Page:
Ochterlony advanced in the beginning of February. On the 10th, with the main body, he reached the entrance of the celebrated Kourea Ghât pass, having traversed the great Sal forest without the loss of a man. Finding the enemy entrenched behind a triple line of defence, he determined to turn the flank of the position, which was too strong for a front attack, and, taking with him a brigade without any baggage or incumbrances, he proceeded on the night of 14 Feb. up an unguarded path, moving laboriously in single file through deep and rocky defiles, across sombre and tangled forests, and by rugged and precipitous ascents, until the next day he reached and occupied a position in rear of the enemy's defences. The Gúrkhas, surprised and almost surrounded, were compelled hurriedly to evacuate their works. They fled northwards without striking a blow. Ochterlony's brigade was obliged to bivouac on the bleak mountain-tops for four days, waiting for the arrival of their tents and baggage. Ochterlony shared with his men the hardships of the campaign. The two brigades of his main column formed a junction on the banks of the Rapti river. Having established a depôt, protected with a stockade, Ochterlony came up with the enemy at Magwampur, twenty miles from Khátmándu, and seized a village to the right of the enemy's position. The Gúrkhas attacked the village occupied by Ochterlony furiously, but they were repulsed with the loss of their guns and eight hundred men. Ochterlony then prepared to attack Magwampur. The following day he was joined by the left brigade which had advanced by Rámnagur. It reached the valley of the Rapti with but slight opposition, and managed to secure its rear as it advanced. The right brigade had been delayed in its advance upon Hariharpur by the difficulties of the ground, but on 1 March the position at Hariharpur was successfully turned, and an attack by the Gúrkhas was defeated with great loss. Hariharpur was evacuated by the enemy, and converted into a depôt. This brigade was about to advance to join Ochterlony when the war ended. The success and energy of Ochterlony's operations had dismayed the court of Nípál. The treaty, which they had refused to ratify in December, was sent duly ratified to Ochterlony, who accepted it, on 2 March 1816. The Gúrkhas, who were not only the most valiant but the most humane foes the British had encountered in India, proved also to be most faithful to their engagement.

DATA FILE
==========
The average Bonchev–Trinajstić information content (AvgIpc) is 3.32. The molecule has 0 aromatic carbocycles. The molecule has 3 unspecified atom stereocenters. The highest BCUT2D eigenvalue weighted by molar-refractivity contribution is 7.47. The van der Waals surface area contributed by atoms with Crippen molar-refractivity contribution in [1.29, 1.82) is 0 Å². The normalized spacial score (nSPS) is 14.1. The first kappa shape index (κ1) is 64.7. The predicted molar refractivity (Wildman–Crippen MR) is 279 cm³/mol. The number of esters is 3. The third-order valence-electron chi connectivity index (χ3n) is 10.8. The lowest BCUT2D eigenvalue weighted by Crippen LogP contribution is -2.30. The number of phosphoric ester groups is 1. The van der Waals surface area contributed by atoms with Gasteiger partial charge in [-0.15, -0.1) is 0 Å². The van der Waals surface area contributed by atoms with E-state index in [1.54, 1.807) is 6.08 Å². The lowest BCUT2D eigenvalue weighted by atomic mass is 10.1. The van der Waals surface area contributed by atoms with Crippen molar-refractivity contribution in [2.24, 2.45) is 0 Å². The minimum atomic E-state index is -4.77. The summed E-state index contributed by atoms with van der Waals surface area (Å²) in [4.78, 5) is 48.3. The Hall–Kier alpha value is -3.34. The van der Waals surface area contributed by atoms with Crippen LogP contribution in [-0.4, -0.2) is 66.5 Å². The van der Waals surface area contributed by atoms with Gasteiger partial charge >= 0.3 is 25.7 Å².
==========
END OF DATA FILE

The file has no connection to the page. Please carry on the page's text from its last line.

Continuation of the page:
For his later services in this war, Ochterlony was made a G.C.B. in December 1816. On 14 Jan. 1817 the prince-regent granted, as a further mark of distinction, an augmentation to his coat of arms, by which the name of Nepaul (Nípál) was commemorated. On 6 Feb. the thanks of parliament were voted to him for his skill, valour, and perseverance in the war. A piece of plate was presented to him by the officers who served under his command.